February 21, 2006

The Temple Mount, One Year Later

Posted in Uncategorized at 1:51 pm by yisraelmedad

August 02, 2004

A year has passed since Internal Security Minister Tzachi Hanegbi reopened the Temple Mount compound to visits by Jews. In one fell swoop, his act ended three years of blatant anti-Jewish discrimination, a legal issue Israel’s courts have avoided, rectified a human rights concern hypocritically ignored by all those liberal civil society groups who never miss an Arab plaint, and highlighted the lie that the Temple Mount is a tinderbox flash point of messianic violence.

The Israel police decided, following the October 2000 Arab riots, that Ariel Sharon, then an opposition Member of Knesset, was to be the last Jew to set foot in the open-air esplanade built on Mount Moriah. The move was not out of character because since 1967, all Israel’s governments have acted with abject inferiority as regards asserting any form of sovereignty over Judaism’s most holy site. The extended length of the ban, though, was problematic.

During this past year, however, over 50,000 Jews have visited the Temple Mount, at times, in groups of many dozens. The visitors receive explanations as to the intricacies of the religious and ritual aspects of the Mount, in addition to its history and archeology. Dogged by Waqf provocateurs, seeking to draw the attention of the police to supposed attempts by Jews to pray, the thousands of Jews who have entered have proven that the consciousness of the Temple Mount’s primacy has not been thwarted, neither by hostile Muslims nor by indifferent Israeli officials. The Temple Mount spirit endures.

One cannot, though, escape the suspicion that all these years, the police could have allowed visits, if only the state authorities would have acted as if they are the legal sovereign power they theoretically claim to be.

Nevertheless, the Waqf, the dominating arm of the Palestinian Authority, still exerts an anti-Israel, anti-Jewish subversive force. Unfortunately, Israel continues to kowtow to the Waqf while permitting Islamic fundamentalists from Israel to meddle in affairs. Jewish groups are profiled by the police and media as “extremist elements”. Furthermore, the state allows foreign engineers from Jordan and Egypt to deal with the dangerous structural problems that have developed on the Temple Mount compound.

In September 2003, one side of a wall of the Temple Mount compound, near the Islamic Museum, collapsed, uncovering an area of some 40 square meters of dirt and fill. Adnan Al-Husseini, Waqf director, brazenly stated that this was the result of “Israeli intervention.” The southern wall, too, continued to develop an outwards bulge. While Israeli archeologists believed the bulge and the wall collapse are due to unauthorized Waqf underground construction, the Antiquities Authority cite faulty drainage as the probable cause for the bulge. In either case, however, non-Israeli bodies are dealing with the situation.

Then, in February this year, a wall along the ascent to the Mughrabi Gate, adjacent to the Western Wall Plaza, crumbled after a snowstorm and an earthquake. Dr. Eilat Mazar, an outspoken critic of government policy, said that the lack of professional archaeological treatment of the Mount is symptomatic of a general negligence and apathy in the entire area. To complicate matters more, in April, the Temple Mount’s eastern wall developed its own bulge and a classified government report claimed it, too, is in danger of imminent collapse.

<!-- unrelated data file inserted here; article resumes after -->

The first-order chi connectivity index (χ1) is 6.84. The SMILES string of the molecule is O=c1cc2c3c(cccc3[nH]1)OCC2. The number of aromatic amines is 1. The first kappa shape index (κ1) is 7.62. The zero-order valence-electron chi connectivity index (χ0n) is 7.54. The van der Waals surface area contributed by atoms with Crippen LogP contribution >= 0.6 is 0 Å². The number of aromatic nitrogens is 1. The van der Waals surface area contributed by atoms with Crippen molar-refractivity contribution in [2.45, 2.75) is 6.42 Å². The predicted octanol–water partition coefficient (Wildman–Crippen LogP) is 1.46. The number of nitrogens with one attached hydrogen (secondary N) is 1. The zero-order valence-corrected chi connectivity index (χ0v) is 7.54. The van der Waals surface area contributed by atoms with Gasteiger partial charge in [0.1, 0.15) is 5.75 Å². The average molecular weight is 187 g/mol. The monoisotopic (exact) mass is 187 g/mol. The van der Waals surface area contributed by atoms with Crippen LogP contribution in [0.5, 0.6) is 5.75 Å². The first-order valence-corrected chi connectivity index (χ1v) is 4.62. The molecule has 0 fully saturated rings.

It would seem that Tisha B’Av, with its theme of destruction, still has immediate relevance.

The return of the Temple Mount to the national agenda has unnerved certain circles that assert that this more active role that has developed might be seen as an attempt to negate Arab rights. Another of their concerns is that it might bolster “messianic” elements among Jews, who would want to initiate sacrificial services and ultimately target the mosques, as occurred in the early 1980s. For those circles, the specter of a religious-based conflict is their greatest fear.

They must be pleased, then, in the wake of Hanegbi’s recent warning that Jewish extremists may attack on the Temple Mount. However, the warning lacked specific details and, as the minister admitted, was not based on concrete intelligence but “sensed”. This is certainly no reason to place anyone in administrative detention.

Another form of a “lack of intelligence” was Yasser Arafat’s refusal to acknowledge that Jewish Temples existed on Mount Moriah, which shocked and annoyed even US president Bill Clinton at Camp David II. In a Ha’aretz interview in June, asked about the issue of Jewish prayer at the “Haram E-Sharif”, on the Temple Mount, Arafat said, “It is clear what I had accepted in Camp David: the Wailing Wall, the Jewish Quarter, with a passage freely under your control.” Rejecting, thus, any link between Jews and their sacred site, Arafat adopted an anti-Jewish discriminatory approach of “the Wall below, not the Mount above.”

Luckily for Israel, an Egyptian, Ahmed Mahmad Oufa, wrote last August that the Koranic verse mentioning Mohammed’s “night journey” has nothing to do with Jerusalem. The entire Moslem claim to Jerusalem and El-Aksa, Oufa asserted, is based on a mistake. Yet Israel’s Jewish pro-Palestinians reject that view.

Tisha B’Av, then, this year, with all the positive changes, still remained a day of mourning, one of downtrodden nationalism.

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